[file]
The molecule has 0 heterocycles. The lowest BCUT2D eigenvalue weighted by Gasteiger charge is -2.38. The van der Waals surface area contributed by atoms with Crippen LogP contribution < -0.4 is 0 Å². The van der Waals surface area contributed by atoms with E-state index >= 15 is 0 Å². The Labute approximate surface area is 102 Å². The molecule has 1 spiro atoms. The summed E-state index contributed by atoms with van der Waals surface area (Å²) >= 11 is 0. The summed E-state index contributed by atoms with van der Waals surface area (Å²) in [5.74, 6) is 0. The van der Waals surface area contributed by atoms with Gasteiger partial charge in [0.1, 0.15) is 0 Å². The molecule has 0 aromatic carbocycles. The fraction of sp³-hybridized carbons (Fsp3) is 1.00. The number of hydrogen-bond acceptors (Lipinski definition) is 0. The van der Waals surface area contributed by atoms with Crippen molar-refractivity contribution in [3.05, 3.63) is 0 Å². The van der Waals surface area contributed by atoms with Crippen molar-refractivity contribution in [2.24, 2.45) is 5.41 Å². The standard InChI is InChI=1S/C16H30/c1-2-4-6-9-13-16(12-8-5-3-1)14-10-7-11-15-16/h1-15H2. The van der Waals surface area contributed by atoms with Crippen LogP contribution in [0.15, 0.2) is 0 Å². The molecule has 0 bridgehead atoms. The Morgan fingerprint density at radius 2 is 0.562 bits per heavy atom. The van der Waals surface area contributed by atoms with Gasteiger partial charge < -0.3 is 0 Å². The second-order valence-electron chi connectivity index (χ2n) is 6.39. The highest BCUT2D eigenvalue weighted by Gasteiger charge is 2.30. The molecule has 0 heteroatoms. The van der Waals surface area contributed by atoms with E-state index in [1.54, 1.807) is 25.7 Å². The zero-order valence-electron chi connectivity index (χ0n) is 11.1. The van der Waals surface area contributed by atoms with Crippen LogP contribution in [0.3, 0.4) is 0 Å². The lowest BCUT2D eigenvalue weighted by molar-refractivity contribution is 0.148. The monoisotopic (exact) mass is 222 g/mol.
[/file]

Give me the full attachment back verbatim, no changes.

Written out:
The molecule has 0 heterocycles. The lowest BCUT2D eigenvalue weighted by Gasteiger charge is -2.38. The van der Waals surface area contributed by atoms with Crippen LogP contribution < -0.4 is 0 Å². The van der Waals surface area contributed by atoms with E-state index >= 15 is 0 Å². The Labute approximate surface area is 102 Å². The molecule has 1 spiro atoms. The summed E-state index contributed by atoms with van der Waals surface area (Å²) >= 11 is 0. The summed E-state index contributed by atoms with van der Waals surface area (Å²) in [5.74, 6) is 0. The van der Waals surface area contributed by atoms with Gasteiger partial charge in [0.1, 0.15) is 0 Å². The molecule has 0 aromatic carbocycles. The fraction of sp³-hybridized carbons (Fsp3) is 1.00. The number of hydrogen-bond acceptors (Lipinski definition) is 0. The van der Waals surface area contributed by atoms with Crippen molar-refractivity contribution in [3.05, 3.63) is 0 Å². The van der Waals surface area contributed by atoms with Crippen molar-refractivity contribution in [2.24, 2.45) is 5.41 Å². The standard InChI is InChI=1S/C16H30/c1-2-4-6-9-13-16(12-8-5-3-1)14-10-7-11-15-16/h1-15H2. The van der Waals surface area contributed by atoms with Crippen LogP contribution in [0.15, 0.2) is 0 Å². The molecule has 0 bridgehead atoms. The Morgan fingerprint density at radius 2 is 0.562 bits per heavy atom. The van der Waals surface area contributed by atoms with Gasteiger partial charge < -0.3 is 0 Å². The second-order valence-electron chi connectivity index (χ2n) is 6.39. The highest BCUT2D eigenvalue weighted by Gasteiger charge is 2.30. The molecule has 0 heteroatoms. The van der Waals surface area contributed by atoms with E-state index in [1.54, 1.807) is 25.7 Å². The zero-order valence-electron chi connectivity index (χ0n) is 11.1. The van der Waals surface area contributed by atoms with Crippen LogP contribution in [0.3, 0.4) is 0 Å². The lowest BCUT2D eigenvalue weighted by molar-refractivity contribution is 0.148. The monoisotopic (exact) mass is 222 g/mol.